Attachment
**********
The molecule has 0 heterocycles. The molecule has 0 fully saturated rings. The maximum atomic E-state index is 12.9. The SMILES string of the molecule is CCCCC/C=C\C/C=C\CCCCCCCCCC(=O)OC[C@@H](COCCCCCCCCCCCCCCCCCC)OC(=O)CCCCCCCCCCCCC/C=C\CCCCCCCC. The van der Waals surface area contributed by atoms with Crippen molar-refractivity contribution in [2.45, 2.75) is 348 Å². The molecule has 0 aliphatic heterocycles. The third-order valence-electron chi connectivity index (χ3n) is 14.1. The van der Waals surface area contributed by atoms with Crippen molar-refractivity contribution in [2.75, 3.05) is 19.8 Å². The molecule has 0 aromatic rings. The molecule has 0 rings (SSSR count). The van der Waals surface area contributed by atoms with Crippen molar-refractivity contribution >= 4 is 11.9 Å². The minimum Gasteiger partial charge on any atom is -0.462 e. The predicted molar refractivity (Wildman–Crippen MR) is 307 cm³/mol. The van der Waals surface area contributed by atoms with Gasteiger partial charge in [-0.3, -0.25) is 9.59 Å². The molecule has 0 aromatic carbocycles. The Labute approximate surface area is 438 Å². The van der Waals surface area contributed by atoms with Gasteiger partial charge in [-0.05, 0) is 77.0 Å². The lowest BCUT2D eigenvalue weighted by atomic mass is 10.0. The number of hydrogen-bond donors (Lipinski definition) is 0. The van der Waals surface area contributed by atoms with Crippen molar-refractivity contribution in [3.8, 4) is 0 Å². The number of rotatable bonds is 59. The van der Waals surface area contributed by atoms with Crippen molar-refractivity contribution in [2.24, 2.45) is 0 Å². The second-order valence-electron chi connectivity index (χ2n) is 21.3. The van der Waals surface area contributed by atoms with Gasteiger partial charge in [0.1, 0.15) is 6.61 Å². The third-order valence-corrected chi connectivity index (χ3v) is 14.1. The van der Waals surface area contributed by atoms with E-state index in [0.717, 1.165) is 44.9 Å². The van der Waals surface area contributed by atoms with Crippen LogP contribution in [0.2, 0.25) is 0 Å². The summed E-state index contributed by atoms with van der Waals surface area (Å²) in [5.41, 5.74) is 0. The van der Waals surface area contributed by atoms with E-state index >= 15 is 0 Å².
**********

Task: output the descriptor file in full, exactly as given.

The molecule has 0 heterocycles. The molecule has 0 fully saturated rings. The maximum atomic E-state index is 12.9. The SMILES string of the molecule is CCCCC/C=C\C/C=C\CCCCCCCCCC(=O)OC[C@@H](COCCCCCCCCCCCCCCCCCC)OC(=O)CCCCCCCCCCCCC/C=C\CCCCCCCC. The van der Waals surface area contributed by atoms with Crippen molar-refractivity contribution in [2.45, 2.75) is 348 Å². The molecule has 0 aliphatic heterocycles. The third-order valence-electron chi connectivity index (χ3n) is 14.1. The van der Waals surface area contributed by atoms with Crippen molar-refractivity contribution in [2.75, 3.05) is 19.8 Å². The molecule has 0 aromatic rings. The molecule has 0 rings (SSSR count). The van der Waals surface area contributed by atoms with Crippen molar-refractivity contribution >= 4 is 11.9 Å². The minimum Gasteiger partial charge on any atom is -0.462 e. The predicted molar refractivity (Wildman–Crippen MR) is 307 cm³/mol. The van der Waals surface area contributed by atoms with Gasteiger partial charge in [-0.3, -0.25) is 9.59 Å². The molecule has 0 aromatic carbocycles. The Labute approximate surface area is 438 Å². The van der Waals surface area contributed by atoms with Gasteiger partial charge in [-0.05, 0) is 77.0 Å². The lowest BCUT2D eigenvalue weighted by atomic mass is 10.0. The number of hydrogen-bond donors (Lipinski definition) is 0. The van der Waals surface area contributed by atoms with Crippen molar-refractivity contribution in [3.8, 4) is 0 Å². The number of rotatable bonds is 59. The van der Waals surface area contributed by atoms with Crippen molar-refractivity contribution in [2.24, 2.45) is 0 Å². The second-order valence-electron chi connectivity index (χ2n) is 21.3. The van der Waals surface area contributed by atoms with Gasteiger partial charge in [0.1, 0.15) is 6.61 Å². The third-order valence-corrected chi connectivity index (χ3v) is 14.1. The van der Waals surface area contributed by atoms with E-state index in [0.717, 1.165) is 44.9 Å². The van der Waals surface area contributed by atoms with Crippen LogP contribution in [0.2, 0.25) is 0 Å². The summed E-state index contributed by atoms with van der Waals surface area (Å²) in [5.41, 5.74) is 0. The van der Waals surface area contributed by atoms with E-state index >= 15 is 0 Å².